Another limitation could be that not everyone in the world decide to take the SAT, people who cannot afford it or take alternative tests are being neglected. Also the data does not confirm of how many SAT takers are being considered. The data can be proved insufficient and inaccurate for those reasons. There is also a limitation in the data as it states income of “$100,000 and above”. That could mean that the data goes on unto family incomes of millions which is not proportionate to the other ranges of family income given. Due to this however, that piece of data was left out in the calculations. Continuing, there might be a limitation to the recording of the data itself as SAT takers are to take a survey where they mention family income when signing up for SAT. This might cause a problem as many SAT takers, mostly in ages 15- 17, do not know the actual income of their family therefore wrong data may be entered. Then there could be a limitation to the data due to culture and race. The data does not mention culture and race which might affect the data as there might have been more American surveys who mentioned family income compared to Asian who answered the survey. Another limitation is that the table of expected values in the χ 2 test has al values less than 5 which reduces its validity. Adding on to that, there might be a limitation to the amount of data that was collected as 9 pieces of data may not prove to be sufficient enough to reflect the correlation between SAT scores and family income in a world perspective. Lastly, there may be many other factors taking place when considering the correlation between SAT scores and family income such as reasons for having a high family income and IQ of SAT test takers. Conclusion Despite of the previously mentioned limitations, the found χ 2 value, 5.760, rejects the null hypothesis that SAT scores are independent from family income and accepts the alternative hypothesis that SAT scores are dependent from family income. Furthermore, the investigation clearly shows that there is a strong and positive correlation between SAT score and family income as it can be an assumed dependence from each other.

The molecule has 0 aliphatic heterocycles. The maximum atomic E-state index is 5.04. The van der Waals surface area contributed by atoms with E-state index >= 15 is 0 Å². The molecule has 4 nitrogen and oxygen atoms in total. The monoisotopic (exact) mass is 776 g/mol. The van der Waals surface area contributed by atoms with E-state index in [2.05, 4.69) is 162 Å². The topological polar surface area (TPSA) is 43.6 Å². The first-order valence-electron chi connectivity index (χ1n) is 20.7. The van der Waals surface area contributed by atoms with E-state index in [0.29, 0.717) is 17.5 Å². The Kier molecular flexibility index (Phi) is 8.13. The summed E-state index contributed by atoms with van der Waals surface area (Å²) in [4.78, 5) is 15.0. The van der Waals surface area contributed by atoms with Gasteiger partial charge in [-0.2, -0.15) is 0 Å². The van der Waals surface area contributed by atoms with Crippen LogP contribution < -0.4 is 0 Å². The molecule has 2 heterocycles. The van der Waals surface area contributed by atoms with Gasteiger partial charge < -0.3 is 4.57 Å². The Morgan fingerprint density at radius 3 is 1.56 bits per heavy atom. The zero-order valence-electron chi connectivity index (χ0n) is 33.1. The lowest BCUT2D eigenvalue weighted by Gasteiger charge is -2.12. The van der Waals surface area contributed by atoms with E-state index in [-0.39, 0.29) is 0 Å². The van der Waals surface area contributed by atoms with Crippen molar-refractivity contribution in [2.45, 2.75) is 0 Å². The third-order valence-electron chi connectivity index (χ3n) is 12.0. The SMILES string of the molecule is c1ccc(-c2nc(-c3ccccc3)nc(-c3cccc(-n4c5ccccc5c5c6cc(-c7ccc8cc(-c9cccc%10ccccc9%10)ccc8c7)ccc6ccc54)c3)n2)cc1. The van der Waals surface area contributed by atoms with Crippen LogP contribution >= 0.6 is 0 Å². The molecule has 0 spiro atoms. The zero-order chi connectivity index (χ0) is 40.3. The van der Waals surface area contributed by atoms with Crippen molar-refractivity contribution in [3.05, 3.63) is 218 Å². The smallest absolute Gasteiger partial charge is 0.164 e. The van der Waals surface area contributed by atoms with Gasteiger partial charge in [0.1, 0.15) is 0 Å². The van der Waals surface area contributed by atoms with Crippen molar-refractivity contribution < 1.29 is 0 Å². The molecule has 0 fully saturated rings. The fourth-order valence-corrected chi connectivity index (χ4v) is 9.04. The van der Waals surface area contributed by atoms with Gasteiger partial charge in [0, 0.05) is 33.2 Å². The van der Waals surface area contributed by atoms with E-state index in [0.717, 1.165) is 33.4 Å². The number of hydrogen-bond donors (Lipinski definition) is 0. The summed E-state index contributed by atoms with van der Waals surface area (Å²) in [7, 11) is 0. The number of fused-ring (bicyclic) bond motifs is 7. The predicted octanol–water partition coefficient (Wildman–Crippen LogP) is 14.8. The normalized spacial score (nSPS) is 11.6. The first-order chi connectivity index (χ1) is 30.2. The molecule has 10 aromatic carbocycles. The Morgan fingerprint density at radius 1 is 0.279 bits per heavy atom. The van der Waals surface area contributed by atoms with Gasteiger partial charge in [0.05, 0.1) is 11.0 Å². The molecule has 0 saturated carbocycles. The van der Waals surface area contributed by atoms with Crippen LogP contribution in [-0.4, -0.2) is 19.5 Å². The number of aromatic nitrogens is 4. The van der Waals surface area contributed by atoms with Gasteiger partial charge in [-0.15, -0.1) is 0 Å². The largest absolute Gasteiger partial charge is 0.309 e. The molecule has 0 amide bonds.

Work Cited Rampell, Catherine. "SAT Scores and Family Income - NYTimes.com." The Economy and the Economics of Everyday Life - Economix Blog - NYTimes.com. 28 Aug. 2009. Web. 01 Nov. 2010.<http://economix.blogs.nytimes.com /2009/08/27/sat- scores-and-family-income/>. Downey, Joel. "SAT Scores Rise with Family Income." Cleveland OH Local News, Breaking News, Sports & Weather - Cleveland.com. 10 Apr. 2008. Web. 01 Nov. 2010.<http://www.cleveland.com/pdgraphics/index.ssf/2008/04/sat_scores_rise_ with_family_in.html>. Whiffen, Glen, John Owen, Robert Haese, Sandra Haese, and Mark Bruce. "Two Variable Statistics." Mathematics for the International Student: Mathematical Studies SL. By Mal Coad. [S.l.]: Haese And Harris Pub, 2010. 581-82. Print.